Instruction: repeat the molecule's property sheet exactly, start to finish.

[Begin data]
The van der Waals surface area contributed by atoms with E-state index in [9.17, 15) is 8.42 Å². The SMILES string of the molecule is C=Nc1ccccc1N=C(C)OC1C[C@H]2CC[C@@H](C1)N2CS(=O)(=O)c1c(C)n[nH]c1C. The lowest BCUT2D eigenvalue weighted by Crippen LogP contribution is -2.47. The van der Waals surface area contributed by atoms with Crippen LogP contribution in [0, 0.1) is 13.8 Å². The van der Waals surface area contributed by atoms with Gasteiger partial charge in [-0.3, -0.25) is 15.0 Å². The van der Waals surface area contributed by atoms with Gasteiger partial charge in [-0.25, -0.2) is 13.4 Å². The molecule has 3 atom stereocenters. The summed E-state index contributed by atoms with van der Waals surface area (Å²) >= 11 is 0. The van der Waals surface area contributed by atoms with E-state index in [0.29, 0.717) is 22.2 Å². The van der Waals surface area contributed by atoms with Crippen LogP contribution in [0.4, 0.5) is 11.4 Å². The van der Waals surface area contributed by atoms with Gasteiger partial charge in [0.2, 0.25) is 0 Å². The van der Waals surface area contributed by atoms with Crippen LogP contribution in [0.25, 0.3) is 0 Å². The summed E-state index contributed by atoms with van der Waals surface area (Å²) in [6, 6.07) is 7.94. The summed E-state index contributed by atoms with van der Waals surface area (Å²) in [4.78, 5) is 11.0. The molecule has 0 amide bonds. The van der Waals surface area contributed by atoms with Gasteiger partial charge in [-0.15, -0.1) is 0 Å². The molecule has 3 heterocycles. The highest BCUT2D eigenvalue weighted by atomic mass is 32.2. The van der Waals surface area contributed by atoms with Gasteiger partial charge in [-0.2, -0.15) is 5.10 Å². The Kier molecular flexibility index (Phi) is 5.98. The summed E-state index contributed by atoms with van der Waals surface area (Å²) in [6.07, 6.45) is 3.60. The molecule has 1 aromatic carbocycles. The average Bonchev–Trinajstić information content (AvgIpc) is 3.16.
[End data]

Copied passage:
The van der Waals surface area contributed by atoms with E-state index in [9.17, 15) is 8.42 Å². The SMILES string of the molecule is C=Nc1ccccc1N=C(C)OC1C[C@H]2CC[C@@H](C1)N2CS(=O)(=O)c1c(C)n[nH]c1C. The lowest BCUT2D eigenvalue weighted by Crippen LogP contribution is -2.47. The van der Waals surface area contributed by atoms with Crippen LogP contribution in [0, 0.1) is 13.8 Å². The van der Waals surface area contributed by atoms with Gasteiger partial charge in [-0.3, -0.25) is 15.0 Å². The van der Waals surface area contributed by atoms with Gasteiger partial charge in [-0.25, -0.2) is 13.4 Å². The molecule has 3 atom stereocenters. The summed E-state index contributed by atoms with van der Waals surface area (Å²) >= 11 is 0. The van der Waals surface area contributed by atoms with E-state index in [0.29, 0.717) is 22.2 Å². The van der Waals surface area contributed by atoms with Crippen LogP contribution in [0.4, 0.5) is 11.4 Å². The van der Waals surface area contributed by atoms with Gasteiger partial charge in [0.2, 0.25) is 0 Å². The van der Waals surface area contributed by atoms with Crippen LogP contribution in [0.25, 0.3) is 0 Å². The summed E-state index contributed by atoms with van der Waals surface area (Å²) in [6, 6.07) is 7.94. The summed E-state index contributed by atoms with van der Waals surface area (Å²) in [4.78, 5) is 11.0. The molecule has 0 amide bonds. The van der Waals surface area contributed by atoms with Gasteiger partial charge in [-0.15, -0.1) is 0 Å². The molecule has 3 heterocycles. The highest BCUT2D eigenvalue weighted by atomic mass is 32.2. The van der Waals surface area contributed by atoms with Gasteiger partial charge in [-0.2, -0.15) is 5.10 Å². The Kier molecular flexibility index (Phi) is 5.98. The summed E-state index contributed by atoms with van der Waals surface area (Å²) in [6.07, 6.45) is 3.60. The molecule has 1 aromatic carbocycles. The average Bonchev–Trinajstić information content (AvgIpc) is 3.16.